Obama calls for more fracking time
26 June 2012 | William Brittlebank | Business & Industry, Energy, Water, North America
The Obama administration will extend the public consultation into new laws governing the controversial process of fracking by a further 60 days, as both environmental campaigners and industry groups continue to demand change.
Last month, the Interior Department released draft regulations that would require all oil and gas companies, before the commencement of drilling, to disclose which chemicals they would use after the process was complete.
In a statement, the department said that “to ensure that the public and key stakeholders, including industry and public health groups, are able to provide important feedback that will help inform any final rule, Interior has decided to extend the public comment period for our commonsense draft rule.”
However, despite this week’s decision to extend the consultation period through to September from its original deadline of July, a final ruling is still expected to be made by the end of the year.
The oil and gas industry has responded angrily to the proposed rulings claiming that current legislation already goes above and beyond what is necessary, while environmentalists argue that the rules do not go far enough.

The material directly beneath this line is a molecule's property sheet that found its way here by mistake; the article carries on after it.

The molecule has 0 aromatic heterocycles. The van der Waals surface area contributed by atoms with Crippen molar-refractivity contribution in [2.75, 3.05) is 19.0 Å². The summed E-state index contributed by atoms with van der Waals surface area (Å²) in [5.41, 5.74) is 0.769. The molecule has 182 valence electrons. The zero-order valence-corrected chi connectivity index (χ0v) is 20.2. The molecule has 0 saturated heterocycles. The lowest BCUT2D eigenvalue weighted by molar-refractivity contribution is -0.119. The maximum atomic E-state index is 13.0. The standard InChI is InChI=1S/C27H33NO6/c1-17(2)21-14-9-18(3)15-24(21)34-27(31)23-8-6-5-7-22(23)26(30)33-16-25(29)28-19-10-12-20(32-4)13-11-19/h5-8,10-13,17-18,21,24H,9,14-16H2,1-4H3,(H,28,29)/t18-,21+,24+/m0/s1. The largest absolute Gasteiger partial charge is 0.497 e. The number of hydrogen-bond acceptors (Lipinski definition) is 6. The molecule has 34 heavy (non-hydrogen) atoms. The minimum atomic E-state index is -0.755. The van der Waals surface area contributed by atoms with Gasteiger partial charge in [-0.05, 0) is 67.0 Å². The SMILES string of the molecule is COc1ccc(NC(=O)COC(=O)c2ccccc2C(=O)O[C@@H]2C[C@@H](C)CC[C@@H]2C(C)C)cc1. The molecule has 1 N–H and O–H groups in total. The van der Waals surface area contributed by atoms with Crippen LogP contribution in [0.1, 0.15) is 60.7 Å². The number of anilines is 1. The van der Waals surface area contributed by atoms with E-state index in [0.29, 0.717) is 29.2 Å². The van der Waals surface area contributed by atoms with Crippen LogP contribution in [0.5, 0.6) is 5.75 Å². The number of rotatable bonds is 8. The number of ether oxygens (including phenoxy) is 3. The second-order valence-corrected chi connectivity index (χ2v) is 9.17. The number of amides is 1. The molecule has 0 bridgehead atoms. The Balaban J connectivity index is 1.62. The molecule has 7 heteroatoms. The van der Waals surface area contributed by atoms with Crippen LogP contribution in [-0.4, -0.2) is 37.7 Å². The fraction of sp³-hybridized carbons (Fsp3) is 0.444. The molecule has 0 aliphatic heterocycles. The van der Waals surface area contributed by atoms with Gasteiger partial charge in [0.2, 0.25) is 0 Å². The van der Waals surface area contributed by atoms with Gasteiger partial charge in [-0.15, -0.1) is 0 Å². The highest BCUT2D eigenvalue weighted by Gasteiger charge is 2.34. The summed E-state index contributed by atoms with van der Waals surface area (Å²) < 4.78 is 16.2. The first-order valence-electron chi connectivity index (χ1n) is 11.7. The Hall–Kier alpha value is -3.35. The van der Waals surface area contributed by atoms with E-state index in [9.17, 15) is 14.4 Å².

The process of hydraulic fracturing, or fracking, involves the drilling of dense shale rocks, containing natural gas, which is then injected with a mixture of chemical-laced water and sand into the rock. The procedure enables gas to escape through tiny fissures created by the high pressure injection, with the gas being captured in a deep underground well. The gas is then brought to the surface via the well where it can be piped off.
Fracking has become an increasingly common method of extracting natural gas, especially in the United States where the process has boomed in recent years. As a result the country is now the largest producer of natural gas in the world.
Environmental campaigners have long condemned the method pointing to examples of water contamination and air pollution, as well as linking the process to increased levels of seismic activity.
Drilling companies have strongly denied these claims, and have long argued that fracking provides a safe and cheaper alternative to drilling on foreign soil.
Image 01: Progress Ohio | Flickr
Image 02: Ruhrfisch | Wikimedia Commons
Image 03: Bosc d'Anjou | Flickr